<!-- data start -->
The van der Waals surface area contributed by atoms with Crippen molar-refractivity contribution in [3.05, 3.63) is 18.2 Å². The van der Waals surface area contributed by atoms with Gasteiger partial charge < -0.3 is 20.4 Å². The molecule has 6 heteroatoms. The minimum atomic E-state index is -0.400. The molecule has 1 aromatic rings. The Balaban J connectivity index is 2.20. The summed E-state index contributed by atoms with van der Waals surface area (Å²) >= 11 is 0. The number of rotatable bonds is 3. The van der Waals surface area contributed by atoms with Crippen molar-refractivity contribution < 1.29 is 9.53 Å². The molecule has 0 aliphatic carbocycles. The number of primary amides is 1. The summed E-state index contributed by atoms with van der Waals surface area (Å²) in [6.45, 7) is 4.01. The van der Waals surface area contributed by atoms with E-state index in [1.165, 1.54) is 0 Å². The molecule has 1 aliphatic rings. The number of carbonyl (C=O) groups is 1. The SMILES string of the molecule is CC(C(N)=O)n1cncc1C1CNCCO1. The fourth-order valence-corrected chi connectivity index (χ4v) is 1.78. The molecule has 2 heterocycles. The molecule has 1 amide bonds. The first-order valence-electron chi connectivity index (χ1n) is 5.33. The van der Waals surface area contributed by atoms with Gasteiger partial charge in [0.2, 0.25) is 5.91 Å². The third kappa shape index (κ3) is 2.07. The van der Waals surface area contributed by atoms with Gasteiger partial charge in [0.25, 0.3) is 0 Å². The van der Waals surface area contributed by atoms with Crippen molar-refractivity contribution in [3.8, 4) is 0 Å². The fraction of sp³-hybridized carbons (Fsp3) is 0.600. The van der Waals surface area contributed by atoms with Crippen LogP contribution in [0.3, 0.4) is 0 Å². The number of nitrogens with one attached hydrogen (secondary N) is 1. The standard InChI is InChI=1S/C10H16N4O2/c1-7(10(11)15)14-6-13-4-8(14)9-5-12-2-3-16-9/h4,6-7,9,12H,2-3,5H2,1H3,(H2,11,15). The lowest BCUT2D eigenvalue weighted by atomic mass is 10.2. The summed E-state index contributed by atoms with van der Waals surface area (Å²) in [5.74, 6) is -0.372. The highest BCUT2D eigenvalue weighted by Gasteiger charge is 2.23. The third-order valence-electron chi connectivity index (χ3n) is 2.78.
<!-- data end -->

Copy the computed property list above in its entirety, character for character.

The van der Waals surface area contributed by atoms with Crippen molar-refractivity contribution in [3.05, 3.63) is 18.2 Å². The van der Waals surface area contributed by atoms with Gasteiger partial charge < -0.3 is 20.4 Å². The molecule has 6 heteroatoms. The minimum atomic E-state index is -0.400. The molecule has 1 aromatic rings. The Balaban J connectivity index is 2.20. The summed E-state index contributed by atoms with van der Waals surface area (Å²) >= 11 is 0. The number of rotatable bonds is 3. The van der Waals surface area contributed by atoms with Crippen molar-refractivity contribution < 1.29 is 9.53 Å². The molecule has 0 aliphatic carbocycles. The number of primary amides is 1. The summed E-state index contributed by atoms with van der Waals surface area (Å²) in [6.45, 7) is 4.01. The van der Waals surface area contributed by atoms with E-state index in [1.165, 1.54) is 0 Å². The molecule has 1 aliphatic rings. The number of carbonyl (C=O) groups is 1. The SMILES string of the molecule is CC(C(N)=O)n1cncc1C1CNCCO1. The fourth-order valence-corrected chi connectivity index (χ4v) is 1.78. The molecule has 2 heterocycles. The molecule has 1 amide bonds. The first-order valence-electron chi connectivity index (χ1n) is 5.33. The van der Waals surface area contributed by atoms with Gasteiger partial charge in [0.2, 0.25) is 5.91 Å². The third kappa shape index (κ3) is 2.07. The van der Waals surface area contributed by atoms with Gasteiger partial charge in [0.25, 0.3) is 0 Å². The van der Waals surface area contributed by atoms with Crippen molar-refractivity contribution in [3.8, 4) is 0 Å². The fraction of sp³-hybridized carbons (Fsp3) is 0.600. The van der Waals surface area contributed by atoms with Crippen LogP contribution in [0.3, 0.4) is 0 Å². The number of nitrogens with one attached hydrogen (secondary N) is 1. The standard InChI is InChI=1S/C10H16N4O2/c1-7(10(11)15)14-6-13-4-8(14)9-5-12-2-3-16-9/h4,6-7,9,12H,2-3,5H2,1H3,(H2,11,15). The lowest BCUT2D eigenvalue weighted by atomic mass is 10.2. The summed E-state index contributed by atoms with van der Waals surface area (Å²) in [5.74, 6) is -0.372. The highest BCUT2D eigenvalue weighted by Gasteiger charge is 2.23. The third-order valence-electron chi connectivity index (χ3n) is 2.78.